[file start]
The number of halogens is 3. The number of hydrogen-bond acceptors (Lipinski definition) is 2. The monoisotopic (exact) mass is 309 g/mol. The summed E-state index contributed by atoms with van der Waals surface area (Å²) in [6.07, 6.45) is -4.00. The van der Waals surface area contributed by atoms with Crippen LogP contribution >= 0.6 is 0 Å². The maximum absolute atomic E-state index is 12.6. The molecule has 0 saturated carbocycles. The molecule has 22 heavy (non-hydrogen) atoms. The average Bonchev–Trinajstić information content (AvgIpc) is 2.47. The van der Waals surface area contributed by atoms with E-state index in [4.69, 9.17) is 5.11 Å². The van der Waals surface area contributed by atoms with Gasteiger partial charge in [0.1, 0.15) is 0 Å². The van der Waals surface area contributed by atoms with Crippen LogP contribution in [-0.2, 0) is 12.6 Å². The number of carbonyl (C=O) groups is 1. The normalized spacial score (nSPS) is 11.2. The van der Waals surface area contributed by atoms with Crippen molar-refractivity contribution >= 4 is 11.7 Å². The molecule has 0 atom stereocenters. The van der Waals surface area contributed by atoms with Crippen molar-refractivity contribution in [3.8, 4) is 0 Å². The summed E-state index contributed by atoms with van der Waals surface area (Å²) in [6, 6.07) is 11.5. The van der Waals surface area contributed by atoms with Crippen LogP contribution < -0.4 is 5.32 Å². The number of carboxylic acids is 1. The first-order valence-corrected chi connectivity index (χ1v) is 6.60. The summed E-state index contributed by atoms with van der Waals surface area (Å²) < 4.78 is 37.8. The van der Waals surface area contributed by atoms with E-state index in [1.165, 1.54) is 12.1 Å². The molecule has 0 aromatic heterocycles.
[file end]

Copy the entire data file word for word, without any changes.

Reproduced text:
The number of halogens is 3. The number of hydrogen-bond acceptors (Lipinski definition) is 2. The monoisotopic (exact) mass is 309 g/mol. The summed E-state index contributed by atoms with van der Waals surface area (Å²) in [6.07, 6.45) is -4.00. The van der Waals surface area contributed by atoms with Crippen LogP contribution >= 0.6 is 0 Å². The maximum absolute atomic E-state index is 12.6. The molecule has 0 saturated carbocycles. The molecule has 22 heavy (non-hydrogen) atoms. The average Bonchev–Trinajstić information content (AvgIpc) is 2.47. The van der Waals surface area contributed by atoms with E-state index in [4.69, 9.17) is 5.11 Å². The van der Waals surface area contributed by atoms with Gasteiger partial charge in [0.1, 0.15) is 0 Å². The van der Waals surface area contributed by atoms with Crippen LogP contribution in [-0.2, 0) is 12.6 Å². The number of carbonyl (C=O) groups is 1. The normalized spacial score (nSPS) is 11.2. The van der Waals surface area contributed by atoms with Crippen molar-refractivity contribution >= 4 is 11.7 Å². The molecule has 0 atom stereocenters. The van der Waals surface area contributed by atoms with Crippen molar-refractivity contribution in [3.8, 4) is 0 Å². The summed E-state index contributed by atoms with van der Waals surface area (Å²) in [6, 6.07) is 11.5. The van der Waals surface area contributed by atoms with Crippen LogP contribution < -0.4 is 5.32 Å². The number of carboxylic acids is 1. The first-order valence-corrected chi connectivity index (χ1v) is 6.60. The summed E-state index contributed by atoms with van der Waals surface area (Å²) < 4.78 is 37.8. The van der Waals surface area contributed by atoms with E-state index in [1.165, 1.54) is 12.1 Å². The molecule has 0 aromatic heterocycles.